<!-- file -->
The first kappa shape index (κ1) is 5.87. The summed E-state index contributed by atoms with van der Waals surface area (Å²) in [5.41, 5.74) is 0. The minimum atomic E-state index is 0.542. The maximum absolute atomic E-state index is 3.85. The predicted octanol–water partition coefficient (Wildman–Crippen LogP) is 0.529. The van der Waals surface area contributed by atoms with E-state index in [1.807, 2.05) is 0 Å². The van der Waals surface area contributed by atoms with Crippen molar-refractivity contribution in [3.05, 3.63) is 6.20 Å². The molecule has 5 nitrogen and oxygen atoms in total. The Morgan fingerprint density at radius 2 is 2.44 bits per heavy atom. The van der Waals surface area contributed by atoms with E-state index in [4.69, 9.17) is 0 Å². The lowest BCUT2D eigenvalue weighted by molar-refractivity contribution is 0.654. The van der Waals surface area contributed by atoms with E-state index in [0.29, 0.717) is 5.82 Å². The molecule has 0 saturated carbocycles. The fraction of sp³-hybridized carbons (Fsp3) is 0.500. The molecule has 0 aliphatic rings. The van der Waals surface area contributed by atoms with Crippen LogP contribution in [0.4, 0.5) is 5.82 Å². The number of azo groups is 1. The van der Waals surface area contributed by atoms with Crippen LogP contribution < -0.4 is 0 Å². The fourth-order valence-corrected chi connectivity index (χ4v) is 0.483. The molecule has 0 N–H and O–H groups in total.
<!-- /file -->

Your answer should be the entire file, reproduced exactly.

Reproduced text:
The first kappa shape index (κ1) is 5.87. The summed E-state index contributed by atoms with van der Waals surface area (Å²) in [5.41, 5.74) is 0. The minimum atomic E-state index is 0.542. The maximum absolute atomic E-state index is 3.85. The predicted octanol–water partition coefficient (Wildman–Crippen LogP) is 0.529. The van der Waals surface area contributed by atoms with E-state index in [1.807, 2.05) is 0 Å². The van der Waals surface area contributed by atoms with Crippen molar-refractivity contribution in [3.05, 3.63) is 6.20 Å². The molecule has 5 nitrogen and oxygen atoms in total. The Morgan fingerprint density at radius 2 is 2.44 bits per heavy atom. The van der Waals surface area contributed by atoms with E-state index in [4.69, 9.17) is 0 Å². The lowest BCUT2D eigenvalue weighted by molar-refractivity contribution is 0.654. The van der Waals surface area contributed by atoms with E-state index in [0.29, 0.717) is 5.82 Å². The molecule has 0 saturated carbocycles. The fraction of sp³-hybridized carbons (Fsp3) is 0.500. The molecule has 0 aliphatic rings. The van der Waals surface area contributed by atoms with Crippen LogP contribution in [0.4, 0.5) is 5.82 Å². The number of azo groups is 1. The van der Waals surface area contributed by atoms with Crippen LogP contribution < -0.4 is 0 Å². The fourth-order valence-corrected chi connectivity index (χ4v) is 0.483. The molecule has 0 N–H and O–H groups in total.